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PostPosted: Fri Mar 10, 2017 7:48 pm 
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Charlize Theron in Atomic Blonde, directed by one of the John Wick guys


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PostPosted: Wed Jun 28, 2017 11:51 pm 
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I’m not going to waste too many words on this heap of garbage - everything that Leitch should’ve learned from his [uncredited, makes much more sense now than some DGA dispute] second banana work on the first John Wick was either ignored or not absorbed at all. Instead, this film tries to respect an absolutely terrible screenplay by the established bonehead behind such literary masterpieces as 300 and Act of Valor, filled with “twists” and “turns” and the sort of dense espionage plot that can only be told by someone too inept to understand Occam’s razor. More is not, by default, more smart. An unapologetic lesbian love scene or two and only messing around with nudity when the lead character is battered and bruised is not progressive just because. Fake ice cubes do not look like real ice cubes. There are so many lessons here, and I promised I wouldn’t waste too many words on this thing.

There is one centerpiece action scene and multiple haircuts that are absolutely fantastic in this film. That juice is absolutely not worth the squeeze of going to see it. As I wanted to say to the hooting and hollering Tex Avery wolf behind me when Charlize Theron was affixing a microphone wire to her tasteful boyshorts and stockings, getting ready to head out to another half dozen obvious and terrible remixed 80s music cues - you know there’s porn online now, right?


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PostPosted: Thu Jun 29, 2017 12:01 am 
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And yet somehow talk of a barely-dressed Charlize Theron scored by 80s music fails to dissuade me from being there opening day


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PostPosted: Thu Jun 29, 2017 12:02 am 
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Enjoy 99 Luftballoons and 99 Luftballoons (Sad Remix)


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 Post subject: Re: The Films of 2017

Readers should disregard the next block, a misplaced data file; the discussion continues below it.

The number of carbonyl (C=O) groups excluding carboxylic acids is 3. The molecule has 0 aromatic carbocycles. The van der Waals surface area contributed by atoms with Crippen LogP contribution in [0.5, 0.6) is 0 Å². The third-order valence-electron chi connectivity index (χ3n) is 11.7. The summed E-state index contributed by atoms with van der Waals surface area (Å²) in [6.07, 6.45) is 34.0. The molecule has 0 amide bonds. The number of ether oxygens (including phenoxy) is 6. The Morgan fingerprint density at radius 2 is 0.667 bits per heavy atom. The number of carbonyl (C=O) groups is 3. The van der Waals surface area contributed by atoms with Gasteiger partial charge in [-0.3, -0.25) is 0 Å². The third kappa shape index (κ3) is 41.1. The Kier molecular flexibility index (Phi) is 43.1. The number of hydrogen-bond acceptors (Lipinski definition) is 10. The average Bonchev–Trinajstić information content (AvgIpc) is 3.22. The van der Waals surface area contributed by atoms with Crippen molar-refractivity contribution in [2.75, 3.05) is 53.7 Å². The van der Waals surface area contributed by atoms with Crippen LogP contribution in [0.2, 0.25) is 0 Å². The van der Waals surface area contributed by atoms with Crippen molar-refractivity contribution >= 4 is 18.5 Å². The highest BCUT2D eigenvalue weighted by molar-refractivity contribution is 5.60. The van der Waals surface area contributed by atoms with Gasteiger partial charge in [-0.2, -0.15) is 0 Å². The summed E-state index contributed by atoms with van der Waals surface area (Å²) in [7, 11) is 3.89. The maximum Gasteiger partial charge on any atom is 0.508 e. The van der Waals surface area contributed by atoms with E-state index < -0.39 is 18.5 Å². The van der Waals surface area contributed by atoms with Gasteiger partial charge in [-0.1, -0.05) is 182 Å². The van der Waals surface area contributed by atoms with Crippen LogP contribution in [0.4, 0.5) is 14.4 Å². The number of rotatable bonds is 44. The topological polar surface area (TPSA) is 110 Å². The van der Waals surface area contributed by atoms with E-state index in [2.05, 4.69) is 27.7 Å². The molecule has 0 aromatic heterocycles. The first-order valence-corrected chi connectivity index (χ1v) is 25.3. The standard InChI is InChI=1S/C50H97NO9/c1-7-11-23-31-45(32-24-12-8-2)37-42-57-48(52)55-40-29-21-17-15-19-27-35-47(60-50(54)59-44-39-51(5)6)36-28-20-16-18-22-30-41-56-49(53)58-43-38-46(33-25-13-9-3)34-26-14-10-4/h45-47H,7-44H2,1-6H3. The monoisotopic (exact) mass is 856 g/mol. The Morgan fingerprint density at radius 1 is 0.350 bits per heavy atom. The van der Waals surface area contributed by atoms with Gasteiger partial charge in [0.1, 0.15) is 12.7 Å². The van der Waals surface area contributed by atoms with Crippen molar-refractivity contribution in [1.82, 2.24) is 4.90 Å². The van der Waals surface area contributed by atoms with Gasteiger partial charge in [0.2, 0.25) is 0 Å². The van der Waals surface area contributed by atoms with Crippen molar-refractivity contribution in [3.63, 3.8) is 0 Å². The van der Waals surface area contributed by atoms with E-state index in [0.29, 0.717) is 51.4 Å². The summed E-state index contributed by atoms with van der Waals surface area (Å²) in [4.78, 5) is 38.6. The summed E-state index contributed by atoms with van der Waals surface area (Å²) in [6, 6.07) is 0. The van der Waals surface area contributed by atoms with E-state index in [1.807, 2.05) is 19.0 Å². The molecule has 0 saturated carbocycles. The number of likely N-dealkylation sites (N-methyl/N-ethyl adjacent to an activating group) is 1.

PostPosted: Tue Aug 01, 2017 1:05 pm 
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As a pretty blatant attempt to capitalize on the success of John Wick, and having been directed by the David Leitch half of that film's pair of directors, it makes sense to evaluate Atomic Blonde pretty much solely in relation to its clear inspiration.

Atomic Blonde is better than the John Wick movies because:
a) its star is Charlize Theron (and I like Keanu Reeves, but come on);
b) its fight sequences are less gun-centric and more physical in every respect;
and c) its intensely neon lighting and color scheme is far more visually distinctive, as is the late-1980s Berlin setting.

Atomic Blonde is worse than the John Wick movies because:
a) it utterly abandons the simplicity of purpose of those films (especially the first) in favor of wildly unnecessary plot convolutions and byzantine character motivations;
b) the structure is also unnecessarily burdened by 3-5 too many cuts to the debriefing sequence, which adds almost literally nothing to the film except the smash cut to Toby Jones' reaction shot from a particularly vivid lesbian sex scene;
and c) the 'I Love the 80s' soundtrack is overplayed by maybe three too many obvious hits.

Overall, I would very tentatively recommend Blonde to fans of the genre, as it does just enough to distinguish itself with its setting and visual sensibility while getting enough of its action sequences right to justify sitting through James McAvoy's character doing whatever it is he's doing in the film. I'd say it comes out just slightly ahead of this year's Wick sequel, largely because it keeps most of the action hand-to-hand and doesn't emulate the endless video-game-shooter sequences in the Reeves film, though it has little to none of the world-building inventiveness of that film's hitman economic/social structure.


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PostPosted: Tue Aug 01, 2017 8:38 pm 
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I've never seen a John Wick movie, but I went to see this for Theron killing men and kissing ladies to a neon-soaked mise-en-scene and 80s pop soundtrack. It delivered on all counts (plus I absolutely loved the costuming), although I agree the plot was stupid and distracting. What also stood out to me was the reserved use of editing in the fight scenes. While I'm not extremely well versed in the genre, I can't remember another recent American action movie that used so much camera movement and choreography rather than just insanely rapid editing during fights. The stairwell scene in particular, which was followed by a great long take when they get in the car. While it isn't nearly as impressive as it looks (it looks like a single take but he does the Hitchcock Rope thing and some other trick cuts), the scene is still incredibly well choreographed. It reminded me a bit of an 80s Hong Kong action film in which the rapid cuts are used for specific effect and always balanced out with longer takes that showcase the entire bodies of the performers in motion.

Anyway, I don't know if this is something Leitch always does, but it worked really well here.


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PostPosted: Sat Aug 12, 2017 12:27 pm 
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I didn't really see the point of the flashback structure. I guess it exists purely for
[Reveal] Spoiler:
Theron to call Goodman a cocksucker in the interview but then you wind up seeing them in cahoots at the end